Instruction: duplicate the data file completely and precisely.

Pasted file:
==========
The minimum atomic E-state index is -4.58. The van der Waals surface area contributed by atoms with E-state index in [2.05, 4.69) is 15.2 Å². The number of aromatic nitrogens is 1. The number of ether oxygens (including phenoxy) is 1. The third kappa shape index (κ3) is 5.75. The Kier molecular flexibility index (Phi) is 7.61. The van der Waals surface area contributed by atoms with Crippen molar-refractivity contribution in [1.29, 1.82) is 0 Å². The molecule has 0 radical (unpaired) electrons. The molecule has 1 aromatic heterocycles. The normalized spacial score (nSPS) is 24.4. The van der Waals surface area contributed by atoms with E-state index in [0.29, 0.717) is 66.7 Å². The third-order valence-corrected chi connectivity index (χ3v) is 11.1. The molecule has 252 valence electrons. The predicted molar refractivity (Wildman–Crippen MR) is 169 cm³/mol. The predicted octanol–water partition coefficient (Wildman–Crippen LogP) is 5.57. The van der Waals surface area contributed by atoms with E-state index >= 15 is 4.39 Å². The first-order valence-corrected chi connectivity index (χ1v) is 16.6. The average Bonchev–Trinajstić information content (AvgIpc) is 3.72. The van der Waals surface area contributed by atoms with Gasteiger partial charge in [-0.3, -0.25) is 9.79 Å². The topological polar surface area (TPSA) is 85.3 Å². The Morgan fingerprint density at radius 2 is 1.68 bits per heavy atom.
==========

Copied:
The minimum atomic E-state index is -4.58. The van der Waals surface area contributed by atoms with E-state index in [2.05, 4.69) is 15.2 Å². The number of aromatic nitrogens is 1. The number of ether oxygens (including phenoxy) is 1. The third kappa shape index (κ3) is 5.75. The Kier molecular flexibility index (Phi) is 7.61. The van der Waals surface area contributed by atoms with Crippen molar-refractivity contribution in [1.29, 1.82) is 0 Å². The molecule has 0 radical (unpaired) electrons. The molecule has 1 aromatic heterocycles. The normalized spacial score (nSPS) is 24.4. The van der Waals surface area contributed by atoms with E-state index in [0.29, 0.717) is 66.7 Å². The third-order valence-corrected chi connectivity index (χ3v) is 11.1. The molecule has 252 valence electrons. The predicted molar refractivity (Wildman–Crippen MR) is 169 cm³/mol. The predicted octanol–water partition coefficient (Wildman–Crippen LogP) is 5.57. The van der Waals surface area contributed by atoms with E-state index >= 15 is 4.39 Å². The first-order valence-corrected chi connectivity index (χ1v) is 16.6. The average Bonchev–Trinajstić information content (AvgIpc) is 3.72. The van der Waals surface area contributed by atoms with Gasteiger partial charge in [-0.3, -0.25) is 9.79 Å². The topological polar surface area (TPSA) is 85.3 Å². The Morgan fingerprint density at radius 2 is 1.68 bits per heavy atom.